Wild Leek and Mushroom Torte

Tourte de Poireaux de Vignes et Champignons


Preparation info

  • Difficulty


  • Serves

    6 to 8

Appears in

The Cooking of South West France

By Paula Wolfert

Published 1987

  • About

This rustic pie, perfect for a light supper or a light luncheon entree, comes from the French town of Poudenas, a lovely village set amid the rolling hills of Lot-et-Garonne. Poudenas, with its pink houses, eleventh-century château up on a hill, and wonderful food tradition, is a town you can fall in love with.

In the Southwest of France, wild leeks are called baragnes; they are foraged in vineyards in the month of May. Since the garlicky flavor of these is best preserved with gentle cooking, they are most frequently found in omelets, soups, and savory pies, like this one. French wild leeks are almost the same as our American ramps. If you don’t live along the North American “ramp trail, ” which runs all the way from Quebec and Minnesota to the Carolinas, you can mail order them in the spring.


  • Pâte Brisée
  • 1 pound ramp bulbs ( cups), or 7 to 8 young green garlic shoots, about pounds
  • Coarse sea salt
  • tablespoons unsalted butter
  • cup crème fraîche or 1 cup heavy cream reduced to cup
  • ½ pound small, very firm white mushrooms, wiped clean but not washed
  • Finely ground white pepper
  • Flour, for dusting
  • 1 egg yolk beaten with 1 tablespoon heavy cream to make a glaze


  1. Up to two days in advance, make the Pâte Brisée (pastry dough).
  2. Wash the ramps and trim away hairy roots. Halve each ramp lengthwise, then cut crosswise on the diagonal into¼-inch slices. (Quarter each leek lengthwise, and then cut crosswise into¼-inch pieces.) There will be about 2 packed cups. Dump the ramps or leeks into a large sieve, rinse thoroughly, and drain. Soften the ramps or leeks by sprinkling them with 1½ teaspoons of the salt, tossing, and rubbing well through your fingertips. Leave in the colander for at least 1 hour. Rinse the ramps or leeks under running water and working in small batches, squeeze to extract as much moisture as possible.
  3. In a large skillet, melt the butter over moderate heat. Add the ramps or leeks and cook, partially covered, until they are tender and the butter has been absorbed, about 2 minutes. Remove from the heat and let cool.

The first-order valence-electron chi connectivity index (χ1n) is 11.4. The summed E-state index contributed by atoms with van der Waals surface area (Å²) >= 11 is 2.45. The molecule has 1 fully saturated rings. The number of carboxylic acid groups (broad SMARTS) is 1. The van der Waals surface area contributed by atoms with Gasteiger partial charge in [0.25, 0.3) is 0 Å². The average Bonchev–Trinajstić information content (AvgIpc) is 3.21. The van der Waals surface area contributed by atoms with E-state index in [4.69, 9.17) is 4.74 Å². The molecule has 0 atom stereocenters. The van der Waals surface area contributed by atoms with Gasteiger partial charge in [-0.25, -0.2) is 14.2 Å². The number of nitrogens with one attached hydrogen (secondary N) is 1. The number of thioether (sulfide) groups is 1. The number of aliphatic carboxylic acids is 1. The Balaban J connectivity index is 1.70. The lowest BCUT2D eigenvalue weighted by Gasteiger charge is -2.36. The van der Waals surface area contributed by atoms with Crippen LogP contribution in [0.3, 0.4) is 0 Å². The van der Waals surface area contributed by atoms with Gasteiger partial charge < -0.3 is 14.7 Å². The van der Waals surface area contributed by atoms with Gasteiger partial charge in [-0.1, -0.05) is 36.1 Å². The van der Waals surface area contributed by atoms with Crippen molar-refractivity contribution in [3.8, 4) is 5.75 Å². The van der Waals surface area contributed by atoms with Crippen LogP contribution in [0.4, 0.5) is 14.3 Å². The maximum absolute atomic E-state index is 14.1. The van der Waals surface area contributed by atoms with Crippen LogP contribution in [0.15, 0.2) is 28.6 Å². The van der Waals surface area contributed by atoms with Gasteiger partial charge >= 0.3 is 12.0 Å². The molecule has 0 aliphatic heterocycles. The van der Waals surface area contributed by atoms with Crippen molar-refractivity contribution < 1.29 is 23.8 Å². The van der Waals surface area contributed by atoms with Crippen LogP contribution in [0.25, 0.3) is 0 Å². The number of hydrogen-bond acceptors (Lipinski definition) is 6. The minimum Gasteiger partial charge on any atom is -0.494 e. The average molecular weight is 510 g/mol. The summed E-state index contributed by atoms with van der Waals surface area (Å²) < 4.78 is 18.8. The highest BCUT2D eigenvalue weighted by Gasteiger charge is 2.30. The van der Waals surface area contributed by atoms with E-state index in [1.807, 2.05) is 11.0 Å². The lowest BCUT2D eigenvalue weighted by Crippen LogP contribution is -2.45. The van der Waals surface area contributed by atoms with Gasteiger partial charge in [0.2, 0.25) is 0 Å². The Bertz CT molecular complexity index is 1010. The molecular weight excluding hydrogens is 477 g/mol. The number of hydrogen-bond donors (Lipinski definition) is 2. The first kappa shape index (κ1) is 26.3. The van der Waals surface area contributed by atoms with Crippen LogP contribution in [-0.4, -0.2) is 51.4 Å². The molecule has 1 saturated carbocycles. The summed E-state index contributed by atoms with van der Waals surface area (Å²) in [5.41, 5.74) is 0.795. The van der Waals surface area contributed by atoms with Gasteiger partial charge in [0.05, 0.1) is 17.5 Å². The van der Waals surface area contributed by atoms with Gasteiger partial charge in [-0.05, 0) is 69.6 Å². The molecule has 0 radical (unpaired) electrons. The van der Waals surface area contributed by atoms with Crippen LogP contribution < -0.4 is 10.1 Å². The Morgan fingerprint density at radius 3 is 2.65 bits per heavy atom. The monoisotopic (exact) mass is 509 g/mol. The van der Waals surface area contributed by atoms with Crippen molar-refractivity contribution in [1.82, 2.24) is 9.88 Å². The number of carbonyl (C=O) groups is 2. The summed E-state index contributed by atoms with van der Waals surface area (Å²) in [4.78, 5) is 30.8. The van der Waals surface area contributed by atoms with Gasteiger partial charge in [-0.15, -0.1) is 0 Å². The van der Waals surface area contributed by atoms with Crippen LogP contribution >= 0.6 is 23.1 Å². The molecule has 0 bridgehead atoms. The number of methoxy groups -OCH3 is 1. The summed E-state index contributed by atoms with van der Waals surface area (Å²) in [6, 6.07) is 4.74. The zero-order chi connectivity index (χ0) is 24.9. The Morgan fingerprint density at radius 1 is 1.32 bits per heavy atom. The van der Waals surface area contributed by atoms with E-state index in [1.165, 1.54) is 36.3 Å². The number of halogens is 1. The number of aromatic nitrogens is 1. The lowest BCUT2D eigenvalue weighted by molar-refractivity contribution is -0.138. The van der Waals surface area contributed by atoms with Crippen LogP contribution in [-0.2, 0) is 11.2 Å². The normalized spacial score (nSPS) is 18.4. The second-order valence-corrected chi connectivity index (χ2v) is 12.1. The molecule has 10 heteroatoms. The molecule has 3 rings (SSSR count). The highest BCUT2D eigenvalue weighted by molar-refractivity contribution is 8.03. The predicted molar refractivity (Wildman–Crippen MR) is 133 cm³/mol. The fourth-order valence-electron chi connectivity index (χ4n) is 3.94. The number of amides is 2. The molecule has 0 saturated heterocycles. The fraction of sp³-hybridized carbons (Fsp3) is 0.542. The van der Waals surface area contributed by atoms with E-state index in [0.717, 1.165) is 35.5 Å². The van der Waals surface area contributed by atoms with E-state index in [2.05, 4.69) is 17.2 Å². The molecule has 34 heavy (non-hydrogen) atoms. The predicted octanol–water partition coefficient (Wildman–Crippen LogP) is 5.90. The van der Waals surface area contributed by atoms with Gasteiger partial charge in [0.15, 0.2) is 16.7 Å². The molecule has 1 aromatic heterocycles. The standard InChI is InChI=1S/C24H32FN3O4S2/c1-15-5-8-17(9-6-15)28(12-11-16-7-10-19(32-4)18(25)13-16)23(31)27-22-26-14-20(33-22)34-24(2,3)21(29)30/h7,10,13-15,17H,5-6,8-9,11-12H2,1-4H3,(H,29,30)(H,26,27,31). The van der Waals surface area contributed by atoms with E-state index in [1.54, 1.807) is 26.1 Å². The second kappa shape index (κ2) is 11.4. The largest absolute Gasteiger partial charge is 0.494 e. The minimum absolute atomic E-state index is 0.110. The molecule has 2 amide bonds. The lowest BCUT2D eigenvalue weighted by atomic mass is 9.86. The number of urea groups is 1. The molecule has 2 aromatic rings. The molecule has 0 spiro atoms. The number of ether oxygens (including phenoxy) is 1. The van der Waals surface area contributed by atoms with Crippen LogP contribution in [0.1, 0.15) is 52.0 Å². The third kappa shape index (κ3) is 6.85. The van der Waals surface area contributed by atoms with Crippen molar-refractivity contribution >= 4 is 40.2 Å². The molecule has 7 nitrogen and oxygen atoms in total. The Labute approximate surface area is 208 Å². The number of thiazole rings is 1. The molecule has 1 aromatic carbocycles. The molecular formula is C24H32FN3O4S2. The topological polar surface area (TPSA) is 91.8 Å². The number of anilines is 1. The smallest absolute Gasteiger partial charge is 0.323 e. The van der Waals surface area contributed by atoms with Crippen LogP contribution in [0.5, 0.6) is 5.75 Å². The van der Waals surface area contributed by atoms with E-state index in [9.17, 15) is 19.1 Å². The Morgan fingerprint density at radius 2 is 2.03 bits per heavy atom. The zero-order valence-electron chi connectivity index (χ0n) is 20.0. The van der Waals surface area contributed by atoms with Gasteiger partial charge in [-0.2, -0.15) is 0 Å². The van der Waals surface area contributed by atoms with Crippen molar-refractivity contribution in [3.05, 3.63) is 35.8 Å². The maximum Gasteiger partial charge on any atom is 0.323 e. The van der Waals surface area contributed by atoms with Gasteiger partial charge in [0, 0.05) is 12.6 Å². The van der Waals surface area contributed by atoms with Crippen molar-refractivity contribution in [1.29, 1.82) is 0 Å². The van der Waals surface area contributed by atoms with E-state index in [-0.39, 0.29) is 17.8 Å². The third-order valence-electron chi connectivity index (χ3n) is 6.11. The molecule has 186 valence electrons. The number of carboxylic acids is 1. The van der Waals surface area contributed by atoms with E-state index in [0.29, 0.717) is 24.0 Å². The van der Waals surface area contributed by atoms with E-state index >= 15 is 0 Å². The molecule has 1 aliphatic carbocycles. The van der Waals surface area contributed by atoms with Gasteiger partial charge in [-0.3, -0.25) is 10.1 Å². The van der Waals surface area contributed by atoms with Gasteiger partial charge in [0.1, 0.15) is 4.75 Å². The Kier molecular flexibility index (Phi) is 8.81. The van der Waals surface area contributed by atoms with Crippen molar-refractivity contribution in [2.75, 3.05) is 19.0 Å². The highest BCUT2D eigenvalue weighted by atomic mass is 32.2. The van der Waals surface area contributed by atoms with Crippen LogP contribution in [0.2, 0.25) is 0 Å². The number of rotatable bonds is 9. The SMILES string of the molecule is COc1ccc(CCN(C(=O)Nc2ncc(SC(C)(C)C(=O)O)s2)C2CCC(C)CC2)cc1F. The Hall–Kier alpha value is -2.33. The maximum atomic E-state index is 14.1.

4. Divide the dough in half. Roll out one piece of the dough between sheets of floured waxed paper to make a large, thin round, less than ⅛ inch thick. Flip the dough over an 11-inch buttered and floured tart pan. Fit the pastry into the pan without stretching. (If the pastry is too soft at this point, simply let it chill in the refrigerator 10 minutes before lifting off paper.) Repair cracks or tears with overhanging pieces of pastry; trim off the excess with a thin bladed knife or by rolling the rolling pin over the edge. Prick the bottom of the pastry in 6 or 7 places with the tines of a fork.
  5. Spread the leeks evenly over the dough. Slice the mushrooms paper-thin and scatter them over the leeks. Spread the crème fraîche evenly on top. Season with salt and white pepper. To make sure the filling is “light and delicate, ” do not press down.
  6. Brush the egg glaze over rim of the pastry at the edge of pan. Roll out the second piece of dough as thin as possible and place it over the top. With the tines of a fork, crimp all around to seal the edges. Trim away any excess dough. Brush the top with the remaining glaze. With the point of a knife, make shallow lines crisscrossing the pastry.
  7. Preheat the oven to 425°F. Bake the torte on the lowest oven shelf for 15 minutes. Reduce the oven temperature to 375°F, shift to a higher shelf, and finish baking for 20 minutes longer, or until golden brown and crisp. Remove the torte from the oven, let stand for about 20 minutes before cutting into wedges. Serve warm.
Inspired by a recipe from Marie-Claude Gracia.